Take another look at the last definition above, “to overpower in thought or feeling.” When the truth of Who God is and all He’s done for us in Christ overpowers our worries, fears, and anxieties, it is a most blessed conquest indeed.

Dear Lord, as we shift our gaze from the immediate to the eternal, I pray our thoughts and feelings will be overwhelmed in the most positive way by Your amazing grace and all You’ve blessed us with in Christ, to the praise of Your glory.

One Piece

God is our refuge and strength, a very present help in trouble. Therefore we will not fear though the earth gives way, though the mountains be moved into the heart of the sea, though its waters roar and foam, though the mountains tremble at its swelling. 
Psalm 46:1-3

A Song from the Past

Lyrics from the Wayne Watson song, “Hard Times,” have been replaying in my mind recently, not as an annoying melody that I can’t get out of my head, but as a gentle reminder of an eternal promise –  the Lord will never leave me or forsake me:

Hey, did I hear you say
You’ve fallen on some hard times?
That your dreams are crushed
And scattered to the wind
And if there’s a someday
When the pain will be forgotten
Right now, it’s too much
For your heart to comprehend

You say you wish that you
Could get back to the good times
Back when life and love
And plans fell into place
Before the floods came
Before the dam started breaking
Back when the waves kept their distance
From your faith

But in the hard times
When your world has gone to pieces
You pick up the one piece
That matters most
’Cause in hard times
You learn to hold on to Jesus
Oh, there’s no other place
To know the strength of your faith
But in the hard times[1]

When we moved to Georgia in 1992, it felt like the pieces of my life were scattered. My husband, two little girls, and I left our home, church, and friends, some of whom we’d known for years during our time in Delaware. But, by the time the song came out the following year, we were settling into our new community, church, school, and work routines. We chose a home close to church, the girls’ school, and Ray’s employer, which meant I had a 63-mile drive one-way to my job. Instead of a burden, though, my commute gave me some uninterrupted time with the Lord. I sometimes quipped, “The Lord took away the support system I had in Delaware, but He gave me Himself and an hourlong drive to Dalton.”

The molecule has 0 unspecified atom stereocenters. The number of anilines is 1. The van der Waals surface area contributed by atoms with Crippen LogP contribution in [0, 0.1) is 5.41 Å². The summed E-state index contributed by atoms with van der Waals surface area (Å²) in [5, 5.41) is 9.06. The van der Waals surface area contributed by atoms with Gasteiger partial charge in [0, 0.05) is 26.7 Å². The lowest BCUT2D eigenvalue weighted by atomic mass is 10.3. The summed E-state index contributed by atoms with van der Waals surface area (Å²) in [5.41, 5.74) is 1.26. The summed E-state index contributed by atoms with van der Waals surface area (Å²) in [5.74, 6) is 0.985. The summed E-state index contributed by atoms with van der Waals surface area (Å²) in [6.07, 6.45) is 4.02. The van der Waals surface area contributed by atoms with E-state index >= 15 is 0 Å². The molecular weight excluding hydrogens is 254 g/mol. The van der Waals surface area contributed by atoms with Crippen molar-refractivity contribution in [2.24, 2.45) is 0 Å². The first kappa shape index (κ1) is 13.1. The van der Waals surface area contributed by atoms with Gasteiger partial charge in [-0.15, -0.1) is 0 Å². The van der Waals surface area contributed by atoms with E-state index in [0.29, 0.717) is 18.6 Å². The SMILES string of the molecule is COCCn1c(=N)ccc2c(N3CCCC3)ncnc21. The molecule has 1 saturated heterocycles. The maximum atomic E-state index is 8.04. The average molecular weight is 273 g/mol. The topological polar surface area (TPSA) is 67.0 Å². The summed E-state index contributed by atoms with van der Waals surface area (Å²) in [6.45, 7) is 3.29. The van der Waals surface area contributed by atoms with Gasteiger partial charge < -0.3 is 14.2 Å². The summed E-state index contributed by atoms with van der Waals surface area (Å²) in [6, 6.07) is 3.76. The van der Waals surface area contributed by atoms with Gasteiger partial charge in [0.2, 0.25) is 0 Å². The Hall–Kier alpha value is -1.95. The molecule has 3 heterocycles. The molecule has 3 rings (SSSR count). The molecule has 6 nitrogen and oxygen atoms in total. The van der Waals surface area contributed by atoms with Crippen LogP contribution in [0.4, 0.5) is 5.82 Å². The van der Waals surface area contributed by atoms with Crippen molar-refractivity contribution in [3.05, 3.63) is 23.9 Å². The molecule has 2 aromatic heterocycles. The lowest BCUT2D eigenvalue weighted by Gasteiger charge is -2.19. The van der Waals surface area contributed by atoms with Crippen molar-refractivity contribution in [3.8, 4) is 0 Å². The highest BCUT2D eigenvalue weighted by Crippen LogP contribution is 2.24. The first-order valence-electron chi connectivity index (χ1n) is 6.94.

I spent the drive time praying and listening to contemporary Christian artists like Wayne Watson. The combination of music plus truth ensured the concepts they sang about were securely planted in my memory.

The One Piece hadn’t remained in Delaware. He was very much with me.

More Scattered Pieces

Little did I know that the upheaval caused by the move would pale compared to what was to come in April 1997. A few weeks after his 39th birthday, Ray went to work, had a fatal heart attack, and never returned home. My partner, the person I depended on most, was gone. Left to raise our two young daughters alone, I turned to the One who promised to be a Father to the fatherless and a Defender of widows. I found Him faithful.

In December 2010, as I stood by my mom’s hospital gurney, I received news that would rock my world yet again: her heart catheterization revealed three life-threatening blockages. The attendants began prepping Mom for surgery immediately so the surgeons could get to work as soon as an operating room became available. I stood there stunned, feeling so alone. But I wasn’t alone at all. God was with me.

Late January 2011 found me sitting in a windowless conference room across from my manager and her boss. Though I anticipated a life-changing message, hearing her words still caused me to go numb. “I know you’re expecting to have your annual review, but you won’t be having it because your job has been eliminated.” Just like that, my 30-year career ended. But God had other plans, new, incredible pieces to add to my life.